Generosity at Dawn: Volunteers Provide Suhoor to Relatives of Hospital Patients

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For over a decade, traders in Mumbai’s Parel neighbourhood have been ensuring that relatives of patients in government hospitals don’t go hungry during Ramadan.

Mohammad Alamullah | Clarion India

NEW DELHI — In the heart of Parel, a neighbourhood in Mumbai, where the bustling city life often overshadows quiet acts of kindness, a tradition has quietly flourished for the past 12 years. During the Muslim fasting month of Ramadan, volunteers rally together to provide suhoor – the pre-dawn meal – to relatives of patients in government hospitals.

The initiative was born out of a simple question from a concerned relative outside a hospital in Parel over a decade ago. Faced with the absence of food options during suhoor time in the area, some traders took it upon themselves to ensure that no one went hungry during this sacred time of fasting.

Speaking on the condition of anonymity, one of the volunteers said: “Our motive has always been to serve for the sake of Allah, without seeking any recognition.” However, he acknowledged the importance of spreading the word so that those in need are aware of the free suhoor service available to them.

The genesis of this noble endeavour dates back to 2012 when a friend, noticing the absence of open eateries during suhoor, realised the plight of patients’ relatives struggling to arrange meals. This realisation prompted the group to begin delivering free suhoor to hospitals, starting with a humble quantity of curry that could feed a handful of people.

What began with a small group of 5 to 7 individuals has now grown to get the support of around 50 to 60 volunteers who selflessly dedicate their time and resources to ensure the success of this initiative. Remarkably, no external funds are solicited for this work, with volunteers pooling their resources to cover the expenses.

Over the years, the scale of the operation has expanded significantly, with this year’s suhoor catering to an estimated 900 to 1,000 people. The beneficiaries of this generosity extend beyond the economically disadvantaged, encompassing patients’ relatives, students, and anyone in need during the early hours of the morning.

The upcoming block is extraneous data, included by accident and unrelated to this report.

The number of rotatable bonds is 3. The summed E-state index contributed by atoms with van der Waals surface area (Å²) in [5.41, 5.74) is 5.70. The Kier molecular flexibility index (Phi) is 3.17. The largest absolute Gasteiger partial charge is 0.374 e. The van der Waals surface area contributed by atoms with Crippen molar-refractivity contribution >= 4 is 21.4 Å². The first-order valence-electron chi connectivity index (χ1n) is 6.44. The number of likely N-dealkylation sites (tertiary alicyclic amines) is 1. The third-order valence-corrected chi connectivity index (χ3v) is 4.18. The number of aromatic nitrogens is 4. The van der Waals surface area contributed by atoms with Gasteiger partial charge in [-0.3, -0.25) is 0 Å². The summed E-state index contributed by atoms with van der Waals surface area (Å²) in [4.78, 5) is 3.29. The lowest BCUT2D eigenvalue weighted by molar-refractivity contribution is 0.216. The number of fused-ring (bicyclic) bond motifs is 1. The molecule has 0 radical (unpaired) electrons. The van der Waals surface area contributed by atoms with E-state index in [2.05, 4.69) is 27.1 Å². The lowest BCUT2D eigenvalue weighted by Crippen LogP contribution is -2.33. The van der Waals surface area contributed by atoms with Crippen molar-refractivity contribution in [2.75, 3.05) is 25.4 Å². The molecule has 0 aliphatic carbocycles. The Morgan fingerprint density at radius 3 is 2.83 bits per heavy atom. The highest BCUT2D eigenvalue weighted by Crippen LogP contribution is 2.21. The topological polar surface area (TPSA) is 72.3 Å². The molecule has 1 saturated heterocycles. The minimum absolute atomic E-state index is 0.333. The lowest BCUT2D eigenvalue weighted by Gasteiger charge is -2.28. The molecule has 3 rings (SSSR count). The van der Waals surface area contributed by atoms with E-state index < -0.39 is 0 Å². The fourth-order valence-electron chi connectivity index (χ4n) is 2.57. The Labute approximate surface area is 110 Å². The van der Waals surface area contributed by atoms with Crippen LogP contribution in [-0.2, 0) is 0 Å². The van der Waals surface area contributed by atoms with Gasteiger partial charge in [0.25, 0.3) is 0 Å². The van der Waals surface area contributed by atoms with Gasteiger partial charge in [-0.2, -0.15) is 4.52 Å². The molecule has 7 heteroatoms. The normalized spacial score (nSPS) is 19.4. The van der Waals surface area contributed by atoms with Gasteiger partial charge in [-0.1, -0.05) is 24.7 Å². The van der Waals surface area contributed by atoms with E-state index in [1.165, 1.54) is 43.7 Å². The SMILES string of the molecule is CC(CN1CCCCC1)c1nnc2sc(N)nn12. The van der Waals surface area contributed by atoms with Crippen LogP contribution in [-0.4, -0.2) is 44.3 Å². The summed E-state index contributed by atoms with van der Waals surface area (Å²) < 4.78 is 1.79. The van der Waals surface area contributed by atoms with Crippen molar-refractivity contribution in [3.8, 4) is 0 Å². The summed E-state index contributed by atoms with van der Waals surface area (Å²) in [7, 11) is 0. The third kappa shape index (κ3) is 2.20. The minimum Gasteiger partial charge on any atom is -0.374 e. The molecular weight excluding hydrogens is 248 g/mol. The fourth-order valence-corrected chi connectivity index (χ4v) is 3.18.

The central location of Parel, home to several government hospitals such as KEM, Tata, and Wadia, facilitates the smooth delivery of suhoor to those in need. Additionally, the spirit of inclusivity is evident as volunteers extend their generosity to anyone seeking sustenance during this time, regardless of their background or circumstances.

While most volunteers hail from South Mumbai, their dedication transcends geographical boundaries, resonating with the ethos of compassion and service ingrained in the community. Utilising private properties for food preparation, volunteers ensure that the tradition of providing suhoor continues seamlessly year after year.

As the sun rises over Parel, illuminating the city with its golden rays, the spirit of generosity and compassion embodied by these volunteers shines even brighter. In a world often fraught with division and discord, their selfless acts serve as a beacon of hope, reminding us of the transformative power of kindness and solidarity.

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